This is my understanding of html and browsers. On the server, html is
plain text. When the browser sends request to server to fetch a
document, if the file is not already in html format, perhaps instead
in an rb file, ruby or whatever the server-side language of choice
converts the file to html and sends it to the browser. But what if we
have a partial thats not included in the document that is fetched?
Does it remain on the server as plain text and, therefore, is not part
raise an exception of undefined object. Now one technique is to use
request to the server via ajax, and ruby handles the request. Now if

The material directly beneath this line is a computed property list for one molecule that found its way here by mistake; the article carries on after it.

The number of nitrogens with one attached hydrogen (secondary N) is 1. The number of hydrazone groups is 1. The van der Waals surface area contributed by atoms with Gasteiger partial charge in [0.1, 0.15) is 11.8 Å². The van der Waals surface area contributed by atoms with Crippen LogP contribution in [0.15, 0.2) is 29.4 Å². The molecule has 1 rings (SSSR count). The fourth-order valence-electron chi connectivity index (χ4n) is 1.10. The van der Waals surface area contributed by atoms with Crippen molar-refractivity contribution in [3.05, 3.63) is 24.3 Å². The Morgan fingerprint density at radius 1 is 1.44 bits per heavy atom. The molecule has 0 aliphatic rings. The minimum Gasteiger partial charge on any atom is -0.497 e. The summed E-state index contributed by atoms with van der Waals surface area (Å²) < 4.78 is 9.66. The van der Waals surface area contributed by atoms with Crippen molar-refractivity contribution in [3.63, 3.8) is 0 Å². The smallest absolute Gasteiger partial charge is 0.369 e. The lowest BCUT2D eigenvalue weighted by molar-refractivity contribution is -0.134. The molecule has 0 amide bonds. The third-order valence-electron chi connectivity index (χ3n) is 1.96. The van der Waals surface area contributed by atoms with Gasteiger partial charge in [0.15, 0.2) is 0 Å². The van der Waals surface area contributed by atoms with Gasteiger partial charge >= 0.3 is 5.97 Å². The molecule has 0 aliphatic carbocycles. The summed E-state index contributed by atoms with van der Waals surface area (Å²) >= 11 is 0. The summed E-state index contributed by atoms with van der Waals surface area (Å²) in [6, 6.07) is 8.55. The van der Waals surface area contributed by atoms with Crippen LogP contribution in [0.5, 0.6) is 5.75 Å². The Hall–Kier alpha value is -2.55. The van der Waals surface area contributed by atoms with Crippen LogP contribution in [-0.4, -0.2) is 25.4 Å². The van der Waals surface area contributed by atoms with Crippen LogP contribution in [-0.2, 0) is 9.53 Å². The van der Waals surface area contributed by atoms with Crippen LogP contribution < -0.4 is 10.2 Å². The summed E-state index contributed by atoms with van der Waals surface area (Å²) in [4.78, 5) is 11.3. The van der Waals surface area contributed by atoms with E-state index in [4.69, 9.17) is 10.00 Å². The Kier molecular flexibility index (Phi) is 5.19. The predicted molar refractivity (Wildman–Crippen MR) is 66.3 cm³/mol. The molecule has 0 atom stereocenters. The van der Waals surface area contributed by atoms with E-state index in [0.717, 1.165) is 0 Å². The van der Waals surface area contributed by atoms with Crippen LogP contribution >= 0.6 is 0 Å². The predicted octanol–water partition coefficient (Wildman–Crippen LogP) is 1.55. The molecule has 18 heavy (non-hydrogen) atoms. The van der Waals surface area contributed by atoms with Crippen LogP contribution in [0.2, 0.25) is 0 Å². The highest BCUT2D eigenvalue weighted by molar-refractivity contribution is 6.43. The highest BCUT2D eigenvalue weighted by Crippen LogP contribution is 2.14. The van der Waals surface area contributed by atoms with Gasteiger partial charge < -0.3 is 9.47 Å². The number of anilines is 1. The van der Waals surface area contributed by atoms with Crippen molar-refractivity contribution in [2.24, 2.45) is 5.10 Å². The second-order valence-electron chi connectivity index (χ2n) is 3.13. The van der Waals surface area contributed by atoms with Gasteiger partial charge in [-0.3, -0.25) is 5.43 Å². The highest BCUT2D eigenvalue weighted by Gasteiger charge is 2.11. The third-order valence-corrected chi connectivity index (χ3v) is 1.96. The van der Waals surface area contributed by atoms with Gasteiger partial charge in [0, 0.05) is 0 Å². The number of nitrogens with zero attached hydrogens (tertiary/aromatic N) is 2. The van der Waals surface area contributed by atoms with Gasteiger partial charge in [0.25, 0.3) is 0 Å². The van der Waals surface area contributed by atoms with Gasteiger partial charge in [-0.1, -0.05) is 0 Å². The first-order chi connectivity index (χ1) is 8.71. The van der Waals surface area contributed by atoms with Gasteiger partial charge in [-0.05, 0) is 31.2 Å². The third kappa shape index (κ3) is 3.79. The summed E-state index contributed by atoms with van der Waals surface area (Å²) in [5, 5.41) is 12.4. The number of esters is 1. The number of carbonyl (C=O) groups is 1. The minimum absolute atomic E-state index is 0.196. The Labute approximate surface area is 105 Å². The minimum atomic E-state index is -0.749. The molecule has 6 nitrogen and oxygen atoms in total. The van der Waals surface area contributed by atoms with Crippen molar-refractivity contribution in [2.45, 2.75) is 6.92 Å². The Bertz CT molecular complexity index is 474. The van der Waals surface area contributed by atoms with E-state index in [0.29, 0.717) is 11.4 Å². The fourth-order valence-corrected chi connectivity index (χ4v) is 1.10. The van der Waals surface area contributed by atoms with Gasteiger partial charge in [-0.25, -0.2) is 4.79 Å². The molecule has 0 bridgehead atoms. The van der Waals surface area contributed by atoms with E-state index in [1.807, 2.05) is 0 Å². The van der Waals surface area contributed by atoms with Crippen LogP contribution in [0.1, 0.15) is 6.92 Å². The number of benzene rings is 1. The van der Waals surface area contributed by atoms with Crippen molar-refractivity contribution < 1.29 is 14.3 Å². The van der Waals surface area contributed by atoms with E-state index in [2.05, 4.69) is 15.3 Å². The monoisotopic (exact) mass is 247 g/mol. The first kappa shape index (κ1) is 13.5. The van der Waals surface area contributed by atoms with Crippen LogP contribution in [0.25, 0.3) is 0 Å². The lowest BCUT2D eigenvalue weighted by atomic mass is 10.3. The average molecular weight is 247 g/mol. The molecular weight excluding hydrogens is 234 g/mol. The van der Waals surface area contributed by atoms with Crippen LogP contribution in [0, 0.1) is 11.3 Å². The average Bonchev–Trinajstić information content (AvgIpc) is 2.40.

the response is to send the object back to the browser, specifically
like this: render :text => ret_object.to_json. Now what if that
returned object hash (that utlimately gets converted to json before we
send response back to client) included this: returned_object[:data]
[:view] = render_to_string :partial => ‘/home/my_table’. Note that
my_table is a partial in home directory. When we grab the response
tree: $(’#my_table .my_content’).append(resp.data.view);. Now that
My question is does that partial remain plain text on server until
it is explicitly loaded on the document that was fetched from server.
What exactly is the point of render_to_string? Why can’t we just
use “render”? Or do we need to use render_to_string in order to use
the jquery append method, for example, when appending it to the DOM?
thanks for response